Kim ~ Isn't it? I hope you're right. Rap is a very good idea: I'll have a look and see what I can find.

Mary ~ It was Hopkins who snagged and hooked me into poetry. Sounds like you're missing our 'wildness and wet'.

I will remember the sock trick. Stevie, no doubt afraid of how odd I'll become without coffee, got me a new press this afternoon.

savannah said...

sometimes, it helps to find out what the kids know already about poetry and have a formal bit and the poetry of the streets/music that they know...have fun with the lessons and the students! xoxox

Jane Dearie said...

Hey good luck Eryl with that! Happy memories of last year for me. How about an exercise something along the lines of:
Take that bust coffee pot of yours (make them imagine what it was like to see the coffee flowing around, show them pictures) If it had some 'creatures' from another solar system in it and they landed in their home or in the grounds of the school, or in the area where the kids live. What would the 'creatures' think of the place; how would they express their thoughts and how would they cope with such different backgrounds of 'home' and 'away'. Get 'em thinking widely so it's fun too. I think especially to start with.
I've got some exercises I did last year if they'd help! Most important is enjoy it and let the kids see it can be fun too!
Let me know how it goes!
Stanzas of love, Jane xxx

PI said...

I know nothing about teaching. However I remember how we - as a class - used to enjoy reading out loud - all together - such as:
'I come from the haunts of coot and fern' in a strong Lancashire accent.
Somewhere I saw a teacher teaching the solar system by having the children in the playground as planets and acting out their movements and thought what a good idea.

Eryl said...
This comment has been removed by the author.
Eryl Shields said...

Savannah ~ find out what they know, great idea, thanks. I'm sure it will be mucho fun XXX

Jane ~ pictures! yes, another great idea, thank goodness for this blog, I knew you guys would come up trumps. Any exercises would be gratefully received too, XXX

Pat ~ we could play at being planets, this is just getting better and better! Of course, they would have to teach me there because I have no idea what planets do, exactly. I mean, I know they go round the sun but that's about it. Perhaps I could be the sun.

Conan Drumm said...

Scarlet got to Roger McGough before me!

Coffee with Cathy said...

Eryl -- Thanks for coming over to my blog. I love yours, you know! And I'm sorry you broke your French press. I can't imagine how messy that must have been. But I'm in awe both of your upper-arm strength and your creativity in coming up with an alternative. Hope you can replace your press soon!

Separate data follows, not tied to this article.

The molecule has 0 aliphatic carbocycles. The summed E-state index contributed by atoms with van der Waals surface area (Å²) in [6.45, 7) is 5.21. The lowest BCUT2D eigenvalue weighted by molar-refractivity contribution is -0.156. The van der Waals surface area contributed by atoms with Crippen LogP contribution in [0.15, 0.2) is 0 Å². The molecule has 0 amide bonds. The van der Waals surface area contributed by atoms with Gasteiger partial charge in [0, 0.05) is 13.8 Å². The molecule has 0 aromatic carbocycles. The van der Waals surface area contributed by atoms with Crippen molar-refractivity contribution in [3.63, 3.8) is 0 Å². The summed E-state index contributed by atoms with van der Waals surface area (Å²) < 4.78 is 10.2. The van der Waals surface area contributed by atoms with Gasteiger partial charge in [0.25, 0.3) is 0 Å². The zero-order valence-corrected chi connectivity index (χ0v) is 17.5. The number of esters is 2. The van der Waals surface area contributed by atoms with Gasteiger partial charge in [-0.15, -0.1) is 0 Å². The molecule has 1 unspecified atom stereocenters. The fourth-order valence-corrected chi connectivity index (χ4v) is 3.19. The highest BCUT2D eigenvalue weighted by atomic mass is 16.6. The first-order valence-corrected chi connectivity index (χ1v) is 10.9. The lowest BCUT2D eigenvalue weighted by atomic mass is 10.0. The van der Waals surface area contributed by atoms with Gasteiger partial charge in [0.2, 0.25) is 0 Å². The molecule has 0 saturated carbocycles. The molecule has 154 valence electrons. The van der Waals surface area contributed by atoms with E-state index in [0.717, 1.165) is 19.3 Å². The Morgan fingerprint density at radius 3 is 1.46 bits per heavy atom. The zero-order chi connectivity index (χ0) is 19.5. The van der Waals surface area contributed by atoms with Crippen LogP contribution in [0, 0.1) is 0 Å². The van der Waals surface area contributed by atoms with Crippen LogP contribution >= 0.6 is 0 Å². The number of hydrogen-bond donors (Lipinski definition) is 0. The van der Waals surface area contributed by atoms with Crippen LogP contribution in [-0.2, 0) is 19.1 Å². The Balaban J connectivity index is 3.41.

Eryl Shields said...

Conan ~ She did, but you add weight to the suggestion.

Cathy ~ I'm still finding coffee grains in odd places, it went up the walls, into drawers and cupboards, and has not doubt worked it's way between the floorboards!

debra said...

Eryl, my daughter said she'd love to share some of the prompts from her writing classes. She loves to writes and said that she'll go through her notebooks later today.

Eryl Shields said...

Debra ~ she is a darling. When I tell the class that a girl in Ohio sent them just for them they will be so thrilled.

Kanani said...

Hopkins was a master of natural imagery. It's a wonderful poem and the form (AABB) gives it a sense of solidness.

Great stuff!
Oh, sorry about the French Press. I saw one the other day at the thrift shop. If you were closer, I"d buy it and send it to you!

Eryl Shields said...

When I read the poem to the class one boy told me it made him think of being by a fast flowing burn with his dad chatting to all the bonny lasses!

You are kind, but thankfully I've got my hands on another press.

PI said...

Naturally you would be the sun.
When in doubt - about anything at all Google.

problemchildbride said...

Loving the new look, hun! It's been too long.

Nice choice of pometry too. Pat's suggestion is a good one, about reading it out loud together as a class. That adds something - not sure what - maybe a heightened sense of the sounds or something.


Eryl Shields said...

Pat ~ why, oh why, I still need to be reminded about google I just don't know.

Sam ~ I has, life has an annoying way of getting in the way of blogging sometimes.

I once heard a thing on the radio about how Marks and Spencer's food testers test not just for taste but for 'mouth-feel' and, it seems to me, the same goes for poetry.

The World According To Me said...

How did your class go?
I loved Jane's idea! I'd like to have a go at that myself...

Glad you have another press!

Eryl Shields said...

Hello Worldie, the class was great, I even got a round of applause for my reading!

savannah said...

fantastic re the class, sugar! ;) xoxox

(gonna try and get to the shops today for you know what!)

Eryl Shields said...

Squeaks! XXX

Brother Tobias said...

You can't go wrong with Hopkins. It always seemed to me that the words drove him, not vice versa - which is I think how a poet should be. Or one way to be, anyway.